Imru watched as the power struggles among imperial courtiers virtually paralyzed the government, and when the Derg took over, he knew he had to flee for his life. He escaped to Kenya, later moving to the United States. He had a fluid writing style, and here is how part of his memoir opens, not with the start of his life, but his second time fleeing barbarians who had already slaughtered 62 officials, many of them Imru’s relatives and friends:
“I hadn’t been arrested yet, but I was sure that I would be detained sooner or later. So I decided to leave the country. There was no point in going to jail and to an unknown fate. I had sold some of my belongings and moved to the Ghion Hotel. The massacre meant that the time to depart had arrived… It was during a long and sleepless night in a jail in Kenya that I promised myself to write these memoirs.”
Now that is one hell of a way to end the Preface to your life story! And we are richer for him writing down those recollections and telling us how things actually happened in that era. I am always impatient with those today who weren’t even alive during that era, yet want to indulge their “Marxist nostalgia,” and often I tell them, Go get Imru Zelleke’s book. Learn the truth. Learn what you lost.
I know little about Imru’s post-Derg life except that he went into business and always kept an eye on affairs in Ethiopia and the Horn of Africa. He was active on Facebook, and I found it amazing that in his nineties, he could summon the outrage of a young firebrand, condemning the massacres and ethnic cleansing of Amhara going on well before hardly anyone else was taking notice.
And in writing this about his passing, I realize that the theme of his whole life, at least as I humbly interpret it, was about standing up for civilization.
Yes, of course, he cared about preserving the legacy of certain aspects of Ethiopian civilization, but I also think he appreciated modernity and reform that could make a difference in people’s ordinary lives. Having seen human beings at their worst, their sadism and depravity, it was in his nature to gravitate to a career in diplomacy where people try to work out their differences with talking and compromise, rather than settle them with a gun or a blade or a bomb. Dig into his memoir, and you find a number of anecdotes where he just flat-out tells the truth of what he thinks—not always the best course for a diplomat, but always the path for an individual who wants to live an honest, authentic life.
When I was writing Prevail, in which his recollections were invaluable, we ended up talking almost every week for a couple of years. It was ironic that I only had the chance to meet him in person just once at his daughter Adey’s home. As I walked into the room, he stood in a fine suit and had a warm smile of recognition, and I felt as if I was indeed greeting an old friend. We spoke randomly since then, the calls fewer and spaced further apart, but only a few months ago, he called to thank me for the activism I was doing. And truth to tell, I had wondered for a long time what he would make of it. To have his validation meant the world to me.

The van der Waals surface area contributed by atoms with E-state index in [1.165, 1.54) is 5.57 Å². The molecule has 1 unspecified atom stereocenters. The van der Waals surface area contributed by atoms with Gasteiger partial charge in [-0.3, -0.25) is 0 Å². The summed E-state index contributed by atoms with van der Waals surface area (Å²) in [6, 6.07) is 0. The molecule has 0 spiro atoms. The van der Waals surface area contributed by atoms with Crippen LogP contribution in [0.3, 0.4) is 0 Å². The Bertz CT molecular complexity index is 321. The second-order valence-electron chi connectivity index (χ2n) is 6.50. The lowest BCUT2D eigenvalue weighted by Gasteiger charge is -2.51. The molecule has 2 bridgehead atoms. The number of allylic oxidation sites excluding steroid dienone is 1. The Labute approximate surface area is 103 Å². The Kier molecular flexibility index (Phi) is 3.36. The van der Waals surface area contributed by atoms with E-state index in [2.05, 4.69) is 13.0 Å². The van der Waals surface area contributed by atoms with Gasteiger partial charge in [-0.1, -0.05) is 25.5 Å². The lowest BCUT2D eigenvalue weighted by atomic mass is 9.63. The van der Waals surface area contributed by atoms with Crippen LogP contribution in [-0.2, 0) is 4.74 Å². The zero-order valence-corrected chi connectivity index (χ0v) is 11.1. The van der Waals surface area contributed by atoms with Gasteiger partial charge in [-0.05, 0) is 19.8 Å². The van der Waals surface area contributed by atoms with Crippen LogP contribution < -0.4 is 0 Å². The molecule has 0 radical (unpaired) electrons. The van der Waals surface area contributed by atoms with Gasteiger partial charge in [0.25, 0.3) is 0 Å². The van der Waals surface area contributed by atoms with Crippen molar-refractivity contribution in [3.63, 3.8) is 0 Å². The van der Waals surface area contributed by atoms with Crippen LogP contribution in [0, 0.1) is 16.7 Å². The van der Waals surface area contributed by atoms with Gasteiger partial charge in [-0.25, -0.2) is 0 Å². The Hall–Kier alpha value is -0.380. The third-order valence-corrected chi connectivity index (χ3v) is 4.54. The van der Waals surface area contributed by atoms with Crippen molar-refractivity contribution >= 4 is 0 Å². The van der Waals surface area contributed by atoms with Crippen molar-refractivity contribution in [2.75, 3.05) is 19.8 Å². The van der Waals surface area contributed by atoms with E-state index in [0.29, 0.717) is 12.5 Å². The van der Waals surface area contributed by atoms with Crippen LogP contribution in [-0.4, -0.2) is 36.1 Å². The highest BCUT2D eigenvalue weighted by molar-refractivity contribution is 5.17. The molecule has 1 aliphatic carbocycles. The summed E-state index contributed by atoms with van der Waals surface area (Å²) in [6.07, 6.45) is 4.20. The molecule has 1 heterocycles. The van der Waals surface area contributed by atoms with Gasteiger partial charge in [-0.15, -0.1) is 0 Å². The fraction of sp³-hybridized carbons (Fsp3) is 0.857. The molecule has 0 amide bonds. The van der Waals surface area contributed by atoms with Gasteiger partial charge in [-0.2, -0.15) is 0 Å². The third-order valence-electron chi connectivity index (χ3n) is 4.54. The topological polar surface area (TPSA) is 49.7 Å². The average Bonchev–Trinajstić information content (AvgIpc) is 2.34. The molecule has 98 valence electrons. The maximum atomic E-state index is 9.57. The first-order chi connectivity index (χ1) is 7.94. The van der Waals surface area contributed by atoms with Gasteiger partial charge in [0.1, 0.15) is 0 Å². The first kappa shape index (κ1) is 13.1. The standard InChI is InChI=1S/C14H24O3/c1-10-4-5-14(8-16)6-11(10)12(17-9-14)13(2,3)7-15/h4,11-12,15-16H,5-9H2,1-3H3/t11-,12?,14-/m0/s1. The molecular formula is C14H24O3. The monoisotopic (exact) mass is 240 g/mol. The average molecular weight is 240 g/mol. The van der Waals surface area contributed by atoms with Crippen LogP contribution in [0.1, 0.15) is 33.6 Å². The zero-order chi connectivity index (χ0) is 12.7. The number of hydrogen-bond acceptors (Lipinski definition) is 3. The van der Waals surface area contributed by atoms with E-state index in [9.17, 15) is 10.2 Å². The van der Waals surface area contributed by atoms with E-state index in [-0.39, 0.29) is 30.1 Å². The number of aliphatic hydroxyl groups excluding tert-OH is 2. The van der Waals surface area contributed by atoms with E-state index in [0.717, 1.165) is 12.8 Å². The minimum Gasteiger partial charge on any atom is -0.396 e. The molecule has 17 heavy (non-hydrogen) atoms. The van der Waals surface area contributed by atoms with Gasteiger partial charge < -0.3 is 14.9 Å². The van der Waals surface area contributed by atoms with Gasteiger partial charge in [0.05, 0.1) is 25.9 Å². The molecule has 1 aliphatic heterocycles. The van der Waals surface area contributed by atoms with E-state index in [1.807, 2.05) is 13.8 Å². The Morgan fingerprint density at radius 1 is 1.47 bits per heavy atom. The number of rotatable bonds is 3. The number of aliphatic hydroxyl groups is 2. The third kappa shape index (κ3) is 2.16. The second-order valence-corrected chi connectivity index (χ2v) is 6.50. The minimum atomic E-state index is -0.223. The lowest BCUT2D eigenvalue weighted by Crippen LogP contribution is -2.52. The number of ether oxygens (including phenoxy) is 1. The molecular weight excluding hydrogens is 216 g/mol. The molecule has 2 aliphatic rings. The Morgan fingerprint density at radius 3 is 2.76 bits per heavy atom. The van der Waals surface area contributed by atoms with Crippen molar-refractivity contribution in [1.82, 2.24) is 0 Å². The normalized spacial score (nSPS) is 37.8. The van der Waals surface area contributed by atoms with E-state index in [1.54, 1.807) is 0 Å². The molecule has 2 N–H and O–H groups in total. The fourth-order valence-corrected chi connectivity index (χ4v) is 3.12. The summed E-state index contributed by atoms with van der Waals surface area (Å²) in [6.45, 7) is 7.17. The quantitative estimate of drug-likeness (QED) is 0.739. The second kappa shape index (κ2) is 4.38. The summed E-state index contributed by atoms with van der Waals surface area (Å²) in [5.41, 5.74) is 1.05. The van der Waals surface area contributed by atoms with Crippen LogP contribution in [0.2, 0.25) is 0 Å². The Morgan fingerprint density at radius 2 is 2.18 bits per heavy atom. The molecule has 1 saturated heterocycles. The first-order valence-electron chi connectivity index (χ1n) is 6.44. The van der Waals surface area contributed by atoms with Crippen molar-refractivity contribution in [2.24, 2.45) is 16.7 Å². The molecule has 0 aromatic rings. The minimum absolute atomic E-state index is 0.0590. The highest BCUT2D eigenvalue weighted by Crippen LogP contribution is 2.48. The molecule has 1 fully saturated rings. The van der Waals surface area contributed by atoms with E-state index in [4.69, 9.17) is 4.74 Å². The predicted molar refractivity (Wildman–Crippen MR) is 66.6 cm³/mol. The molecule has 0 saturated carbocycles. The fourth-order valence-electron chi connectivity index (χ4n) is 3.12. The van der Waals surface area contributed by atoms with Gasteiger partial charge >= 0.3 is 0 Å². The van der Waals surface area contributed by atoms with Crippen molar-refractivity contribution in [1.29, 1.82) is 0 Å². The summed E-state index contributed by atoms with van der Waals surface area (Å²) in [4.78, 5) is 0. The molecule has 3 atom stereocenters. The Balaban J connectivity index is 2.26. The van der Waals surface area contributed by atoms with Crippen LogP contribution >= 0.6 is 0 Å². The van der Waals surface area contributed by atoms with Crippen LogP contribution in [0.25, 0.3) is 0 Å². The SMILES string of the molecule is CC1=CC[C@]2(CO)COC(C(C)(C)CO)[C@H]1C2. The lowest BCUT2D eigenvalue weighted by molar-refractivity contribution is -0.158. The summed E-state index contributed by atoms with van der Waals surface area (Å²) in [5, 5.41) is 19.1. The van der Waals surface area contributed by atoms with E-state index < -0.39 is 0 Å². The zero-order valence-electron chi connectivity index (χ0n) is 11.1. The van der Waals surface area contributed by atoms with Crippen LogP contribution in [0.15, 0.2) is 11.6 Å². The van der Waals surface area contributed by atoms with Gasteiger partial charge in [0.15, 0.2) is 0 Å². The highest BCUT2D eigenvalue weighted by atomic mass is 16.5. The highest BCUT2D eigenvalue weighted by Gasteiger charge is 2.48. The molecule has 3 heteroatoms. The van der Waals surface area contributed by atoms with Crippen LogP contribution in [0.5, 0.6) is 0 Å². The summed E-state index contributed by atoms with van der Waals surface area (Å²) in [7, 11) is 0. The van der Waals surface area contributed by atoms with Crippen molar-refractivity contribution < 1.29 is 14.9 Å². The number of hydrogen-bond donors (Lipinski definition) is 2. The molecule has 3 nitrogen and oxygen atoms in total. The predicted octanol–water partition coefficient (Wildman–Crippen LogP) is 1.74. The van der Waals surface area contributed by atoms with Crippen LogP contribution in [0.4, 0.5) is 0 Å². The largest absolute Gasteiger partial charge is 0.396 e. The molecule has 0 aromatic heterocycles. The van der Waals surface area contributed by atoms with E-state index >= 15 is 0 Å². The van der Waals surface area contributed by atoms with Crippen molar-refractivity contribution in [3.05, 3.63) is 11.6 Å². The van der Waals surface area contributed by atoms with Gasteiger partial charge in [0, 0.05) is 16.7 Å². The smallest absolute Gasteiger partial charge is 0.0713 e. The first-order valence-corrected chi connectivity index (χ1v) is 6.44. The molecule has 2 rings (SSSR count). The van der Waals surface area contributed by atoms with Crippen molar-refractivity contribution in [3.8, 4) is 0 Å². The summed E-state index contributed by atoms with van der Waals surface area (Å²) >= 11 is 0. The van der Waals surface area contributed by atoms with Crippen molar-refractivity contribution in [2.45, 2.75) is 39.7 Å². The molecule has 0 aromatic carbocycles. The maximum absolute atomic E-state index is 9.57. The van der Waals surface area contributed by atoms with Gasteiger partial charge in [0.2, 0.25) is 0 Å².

His was a voice that offers a useful warning and encouragement. “We must build our new Ethiopia on solid bases, on our common history and common heritage,” he wrote in A Journey, published in 2016. “We are civilized people of the first order, our tradition, cultures and values are universal. Our people are talented, and our land fertile and rich. Let’s make the Ethiopian renaissance with a national spirit and rejuvenating outlook, instead of indulging in endless willy-nilly political deals that promise an uncertain future. In 2005 when more than two million people demonstrated openly in Addis Ababa and later when 26 million voted peacefully without a single incident, they voted as Ethiopians and nothing else. We should stand with them and work unremittingly to liberate them from the nefarious TPLF dictatorship.”
It is a rare thing to have not only a clear, unvarnished perspective on the past but to keep hope alive and have shrewd foresight for what is to come. It is a pity that Imru Zelleke didn’t live to see Ethiopia completely liberated once and for all as he envisioned, but he knew that beautiful day was around the corner. He knew it had to be inevitable because no man can work as a diplomat, can make post after post on Facebook, calling attention to injustice, without believing that the better sides of human nature will prevail.
I dedicated my book, Gifts of Africa, to him, calling him the greatest African I know. He has set the bar high for anyone else to share that honor.